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When The Vaping Industry Offers Scholarships, Is It Marketing To Teens?

Woman vaping holding a Juul podmod.
Courtesy of Vaping360

While policymakers and parents are wringing their hands about how to get kids not to vape, a number of e-cigarette companies are offering college scholarships to teens. Authors of a newreport in the journal Tobacco Control interpret the scholarships as a possible marketing scheme.The report looked at the prevalence of these scholarships and the types of essay questions they ask high school students. Some ask teens to write essays about vaping -- often with questions about the benefits of e-cigarettes over traditional cigarettes.

Perhaps the most openly promotional question comes from the vaping product reviewer E Cigarette Pros’ annual essay writing contest, which offers a $2,500 prize:

“‘What are the different types of e-cigarettes? And what would you recommend?’ I mean, that alone is inappropriate,” said co-author Adam Goldstein, director of Tobacco Intervention Programs at UNC Chapel Hill.

Goldstein said he’s concerned that e-cigarette industry players are using the scholarships to quietly market to teens amid a vaping epidemic.

“Over 28 percent of youth in the latest studies have shown that they are using -- and many are addicted -- to a future generation of nicotine. These are the same products that we’re trying to get kids unequivocally not to use,” Goldstein said.

Big industry names like Juul haverepeatedly denied marketing to youth, despite offering candy flavored e-liquids to vape. Juul does not offer any scholarships, but some of its competitors and online reviewers do.

WUNC received responses from two e-cigarette companies that the study found used essay questions related to vaping.

Mig Vapor manager Melissa Burgos denied knowing anything about the company’s 2018-2019 scholarship and web links to the scholarship page are dead; however, internet archives show the webpage existed in March 2019.

A representative of e-cigarette distributor Vape Habitat emailed the following response:

“We offer this scholarship to students for them to learn more about vaping, smoking and their differences. We would like to lead them to a non-smoking lifestyle, with the help of vaping or without it, it's their choice. We are not asking students to buy any products whatsoever. We will publish all essays on our website with some voting options for the writers who get the most votes to get additional prizes. The main goal is to move the new generation from big tobacco killing products to a safer alternative - vaping low-nicotine e-liquids or to quit at all.”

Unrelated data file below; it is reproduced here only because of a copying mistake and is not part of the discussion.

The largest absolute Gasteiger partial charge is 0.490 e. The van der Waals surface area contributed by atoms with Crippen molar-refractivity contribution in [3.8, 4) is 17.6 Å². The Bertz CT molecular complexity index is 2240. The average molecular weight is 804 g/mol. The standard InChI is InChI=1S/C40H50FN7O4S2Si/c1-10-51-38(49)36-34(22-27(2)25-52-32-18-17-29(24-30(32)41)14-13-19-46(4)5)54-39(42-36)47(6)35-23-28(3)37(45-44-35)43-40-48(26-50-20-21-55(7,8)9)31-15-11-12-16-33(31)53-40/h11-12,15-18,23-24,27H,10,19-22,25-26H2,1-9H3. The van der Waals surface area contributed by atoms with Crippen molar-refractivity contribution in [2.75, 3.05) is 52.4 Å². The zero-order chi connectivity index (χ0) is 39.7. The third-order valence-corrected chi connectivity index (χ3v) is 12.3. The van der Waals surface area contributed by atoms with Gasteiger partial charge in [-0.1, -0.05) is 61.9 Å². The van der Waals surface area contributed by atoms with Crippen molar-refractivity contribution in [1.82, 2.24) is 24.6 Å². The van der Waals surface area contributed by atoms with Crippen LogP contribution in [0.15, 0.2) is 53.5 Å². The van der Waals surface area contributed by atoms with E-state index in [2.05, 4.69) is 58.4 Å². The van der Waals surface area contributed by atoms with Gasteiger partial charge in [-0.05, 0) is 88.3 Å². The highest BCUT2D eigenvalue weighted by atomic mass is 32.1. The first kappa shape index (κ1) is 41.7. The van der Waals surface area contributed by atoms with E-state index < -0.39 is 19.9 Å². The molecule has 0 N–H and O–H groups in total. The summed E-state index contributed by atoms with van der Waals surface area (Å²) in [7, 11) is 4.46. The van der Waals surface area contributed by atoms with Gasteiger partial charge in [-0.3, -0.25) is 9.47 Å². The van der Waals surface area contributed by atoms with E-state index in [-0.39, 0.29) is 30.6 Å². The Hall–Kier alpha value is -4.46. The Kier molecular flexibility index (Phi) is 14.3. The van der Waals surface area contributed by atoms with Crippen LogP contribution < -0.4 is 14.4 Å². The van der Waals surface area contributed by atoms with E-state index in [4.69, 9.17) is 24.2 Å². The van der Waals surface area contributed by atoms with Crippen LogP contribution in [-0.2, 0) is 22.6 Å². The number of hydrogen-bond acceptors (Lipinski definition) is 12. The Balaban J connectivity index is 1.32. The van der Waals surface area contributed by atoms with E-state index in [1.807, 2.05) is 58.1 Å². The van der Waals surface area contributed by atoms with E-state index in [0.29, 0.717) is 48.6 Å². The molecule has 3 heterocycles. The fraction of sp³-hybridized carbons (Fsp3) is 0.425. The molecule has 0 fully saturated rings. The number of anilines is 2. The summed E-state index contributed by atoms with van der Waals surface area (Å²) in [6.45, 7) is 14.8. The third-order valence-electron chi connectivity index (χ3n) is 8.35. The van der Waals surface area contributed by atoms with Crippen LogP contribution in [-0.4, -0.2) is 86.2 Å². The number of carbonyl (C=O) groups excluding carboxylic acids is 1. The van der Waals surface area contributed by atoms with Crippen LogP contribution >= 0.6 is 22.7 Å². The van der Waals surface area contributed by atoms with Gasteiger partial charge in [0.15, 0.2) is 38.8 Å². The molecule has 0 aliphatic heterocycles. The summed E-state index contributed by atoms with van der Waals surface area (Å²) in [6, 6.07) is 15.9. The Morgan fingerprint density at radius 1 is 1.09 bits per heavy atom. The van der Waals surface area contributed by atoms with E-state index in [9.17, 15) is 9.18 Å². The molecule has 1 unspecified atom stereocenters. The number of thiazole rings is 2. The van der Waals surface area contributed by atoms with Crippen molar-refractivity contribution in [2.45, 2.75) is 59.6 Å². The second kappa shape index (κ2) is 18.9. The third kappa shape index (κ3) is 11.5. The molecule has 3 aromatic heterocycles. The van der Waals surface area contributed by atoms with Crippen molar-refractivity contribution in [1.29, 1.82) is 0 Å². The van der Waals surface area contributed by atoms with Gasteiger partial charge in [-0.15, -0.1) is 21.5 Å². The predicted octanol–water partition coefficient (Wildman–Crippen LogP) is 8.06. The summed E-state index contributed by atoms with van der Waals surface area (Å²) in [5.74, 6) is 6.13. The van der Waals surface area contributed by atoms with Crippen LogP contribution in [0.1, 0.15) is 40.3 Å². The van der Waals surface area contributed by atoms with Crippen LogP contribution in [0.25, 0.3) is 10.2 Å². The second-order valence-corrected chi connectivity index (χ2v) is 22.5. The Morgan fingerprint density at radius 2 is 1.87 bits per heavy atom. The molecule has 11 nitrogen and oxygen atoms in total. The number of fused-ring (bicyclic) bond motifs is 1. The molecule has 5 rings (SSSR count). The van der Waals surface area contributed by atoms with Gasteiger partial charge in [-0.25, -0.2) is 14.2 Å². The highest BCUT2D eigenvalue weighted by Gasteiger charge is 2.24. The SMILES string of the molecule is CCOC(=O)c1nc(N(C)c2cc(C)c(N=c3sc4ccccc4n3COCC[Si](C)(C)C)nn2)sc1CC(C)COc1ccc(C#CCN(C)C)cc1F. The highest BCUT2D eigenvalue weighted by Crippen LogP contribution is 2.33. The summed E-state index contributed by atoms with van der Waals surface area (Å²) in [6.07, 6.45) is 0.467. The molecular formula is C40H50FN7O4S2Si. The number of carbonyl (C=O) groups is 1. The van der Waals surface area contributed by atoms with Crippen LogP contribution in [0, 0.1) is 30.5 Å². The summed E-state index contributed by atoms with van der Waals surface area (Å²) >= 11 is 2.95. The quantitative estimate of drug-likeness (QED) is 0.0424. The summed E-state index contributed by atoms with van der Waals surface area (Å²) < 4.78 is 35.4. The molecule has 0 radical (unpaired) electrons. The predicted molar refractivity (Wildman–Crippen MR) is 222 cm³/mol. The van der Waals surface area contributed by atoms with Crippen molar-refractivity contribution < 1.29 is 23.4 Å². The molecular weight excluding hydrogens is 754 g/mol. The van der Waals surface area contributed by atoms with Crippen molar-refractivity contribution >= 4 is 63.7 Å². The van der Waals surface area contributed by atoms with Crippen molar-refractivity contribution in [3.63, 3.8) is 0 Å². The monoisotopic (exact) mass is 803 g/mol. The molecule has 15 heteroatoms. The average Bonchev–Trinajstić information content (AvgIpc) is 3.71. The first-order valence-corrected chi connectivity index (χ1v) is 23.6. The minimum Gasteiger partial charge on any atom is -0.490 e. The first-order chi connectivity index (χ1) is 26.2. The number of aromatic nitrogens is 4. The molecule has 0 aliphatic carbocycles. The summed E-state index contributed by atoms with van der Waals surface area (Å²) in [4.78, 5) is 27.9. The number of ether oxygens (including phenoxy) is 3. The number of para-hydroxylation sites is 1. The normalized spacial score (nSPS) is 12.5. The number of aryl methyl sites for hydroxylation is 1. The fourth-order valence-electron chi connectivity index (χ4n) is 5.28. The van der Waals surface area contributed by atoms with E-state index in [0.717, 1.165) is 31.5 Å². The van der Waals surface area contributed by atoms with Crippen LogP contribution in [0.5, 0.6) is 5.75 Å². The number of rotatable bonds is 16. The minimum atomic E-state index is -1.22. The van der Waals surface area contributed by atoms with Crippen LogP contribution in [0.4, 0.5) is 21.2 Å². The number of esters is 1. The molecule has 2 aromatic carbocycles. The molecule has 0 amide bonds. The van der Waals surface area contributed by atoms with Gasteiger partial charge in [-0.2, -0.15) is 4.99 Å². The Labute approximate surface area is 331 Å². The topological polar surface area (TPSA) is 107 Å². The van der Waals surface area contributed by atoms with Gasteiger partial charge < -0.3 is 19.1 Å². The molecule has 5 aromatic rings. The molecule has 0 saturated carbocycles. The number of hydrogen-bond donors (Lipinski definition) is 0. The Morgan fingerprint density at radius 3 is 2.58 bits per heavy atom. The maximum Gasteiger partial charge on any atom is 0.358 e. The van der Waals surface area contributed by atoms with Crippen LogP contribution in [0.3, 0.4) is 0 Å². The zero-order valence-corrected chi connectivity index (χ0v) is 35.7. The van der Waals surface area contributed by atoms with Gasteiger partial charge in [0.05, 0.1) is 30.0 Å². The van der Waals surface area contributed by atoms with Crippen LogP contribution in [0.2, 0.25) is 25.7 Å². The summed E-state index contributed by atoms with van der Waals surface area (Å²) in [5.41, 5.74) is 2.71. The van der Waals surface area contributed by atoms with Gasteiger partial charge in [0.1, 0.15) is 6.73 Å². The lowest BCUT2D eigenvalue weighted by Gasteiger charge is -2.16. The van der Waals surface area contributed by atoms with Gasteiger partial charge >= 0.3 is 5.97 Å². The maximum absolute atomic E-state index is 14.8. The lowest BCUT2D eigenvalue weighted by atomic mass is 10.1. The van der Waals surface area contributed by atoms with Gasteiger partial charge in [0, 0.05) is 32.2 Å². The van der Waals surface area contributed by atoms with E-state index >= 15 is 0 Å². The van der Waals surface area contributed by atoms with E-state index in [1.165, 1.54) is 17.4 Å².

E Cigarette Pros did not immediately respond to a request for comment.

Scholarships Offered Across the Country

Goldstein became curious about these scholarships after hearing that one was listed on Harvard's financial aid website, and added the study shows it is not an isolated incident.

“We were surprised to find out this was happening really across the country for over 20 different entities offering over 40 scholarships that youth could apply for,” Goldstein said.

As a public health professional, he said he’s worried about the ripple effect when colleges and high schools promote these scholarships as sources of financial aid.

“Because [21 scholarships] may not seem like a lot on first blush, but if it's listed everywhere then that means potentially any kid applying to any college might look at these,” Goldstein said.

Of the 21 e-cigarette makers, distributors and reviewers that offer scholarships, about half ask teens to write essays about vaping. Some ask questions about the benefits of medical marijuana.

Many students who might apply for these scholarships cannot legally use vaping products. Up until a federal rule change last month that raised the tobacco buying age to 21, the legal age to buy e-cigarettes in North Carolina was 18, but a number of scholarships didn't limit underage students from applying.

“Everyone knows that nicotine addiction for teens and developing brains is harmful. We also know that it can be a gateway to regular cigarette use,” Goldstein said. “Essays that require kids to write about potential positive benefits, from their perspective as kids, really is manipulating kids in ways that is disingenuous.”

The study found 11 companies stated on their websites that they reserve the right to use responses for purposes other than scholarship selection, such as advertising.

“We wouldn't allow beer manufacturers to market products to young kids,” Goldstein said.  “I think we should be taking the same approach now with youth that we take a hard look and say, you know, this is probably not good.”

Goldstein’s next research project will be to look at how many colleges and universities publicize the vaping industry-funded scholarships.

Photo courtesy

Correction: An earlier version of this story incorrectly identified the legal age for tobacco purchase in North Carolina as 18. A federal rule change in effect Dec. 20 raised the tobacco buying age to 21.

Liz Schlemmer is WUNC's Education Reporter, covering preschool through higher education. Email:
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